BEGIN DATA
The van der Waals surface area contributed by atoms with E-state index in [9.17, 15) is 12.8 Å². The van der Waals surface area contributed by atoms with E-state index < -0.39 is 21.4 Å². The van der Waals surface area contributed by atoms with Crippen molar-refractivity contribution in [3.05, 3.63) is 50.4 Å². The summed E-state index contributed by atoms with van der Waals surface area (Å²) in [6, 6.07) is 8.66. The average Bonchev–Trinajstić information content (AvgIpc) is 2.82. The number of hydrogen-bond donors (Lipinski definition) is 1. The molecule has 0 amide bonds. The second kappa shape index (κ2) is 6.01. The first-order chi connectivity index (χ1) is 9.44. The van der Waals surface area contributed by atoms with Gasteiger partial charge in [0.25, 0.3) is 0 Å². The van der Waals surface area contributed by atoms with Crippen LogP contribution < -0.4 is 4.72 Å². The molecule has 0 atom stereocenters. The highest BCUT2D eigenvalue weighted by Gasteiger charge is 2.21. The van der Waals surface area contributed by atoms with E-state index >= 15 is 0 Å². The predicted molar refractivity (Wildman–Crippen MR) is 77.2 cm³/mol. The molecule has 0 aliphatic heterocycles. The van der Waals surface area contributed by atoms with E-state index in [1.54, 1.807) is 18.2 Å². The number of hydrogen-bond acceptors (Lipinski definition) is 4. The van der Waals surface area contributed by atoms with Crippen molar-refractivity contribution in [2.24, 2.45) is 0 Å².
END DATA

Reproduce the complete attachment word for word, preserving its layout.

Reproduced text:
The van der Waals surface area contributed by atoms with E-state index in [9.17, 15) is 12.8 Å². The van der Waals surface area contributed by atoms with E-state index < -0.39 is 21.4 Å². The van der Waals surface area contributed by atoms with Crippen molar-refractivity contribution in [3.05, 3.63) is 50.4 Å². The summed E-state index contributed by atoms with van der Waals surface area (Å²) in [6, 6.07) is 8.66. The average Bonchev–Trinajstić information content (AvgIpc) is 2.82. The number of hydrogen-bond donors (Lipinski definition) is 1. The molecule has 0 amide bonds. The second kappa shape index (κ2) is 6.01. The first-order chi connectivity index (χ1) is 9.44. The van der Waals surface area contributed by atoms with Gasteiger partial charge in [0.25, 0.3) is 0 Å². The van der Waals surface area contributed by atoms with Crippen LogP contribution < -0.4 is 4.72 Å². The molecule has 0 atom stereocenters. The highest BCUT2D eigenvalue weighted by Gasteiger charge is 2.21. The van der Waals surface area contributed by atoms with E-state index >= 15 is 0 Å². The predicted molar refractivity (Wildman–Crippen MR) is 77.2 cm³/mol. The molecule has 0 aliphatic heterocycles. The van der Waals surface area contributed by atoms with E-state index in [1.54, 1.807) is 18.2 Å². The number of hydrogen-bond acceptors (Lipinski definition) is 4. The van der Waals surface area contributed by atoms with Crippen molar-refractivity contribution in [2.24, 2.45) is 0 Å².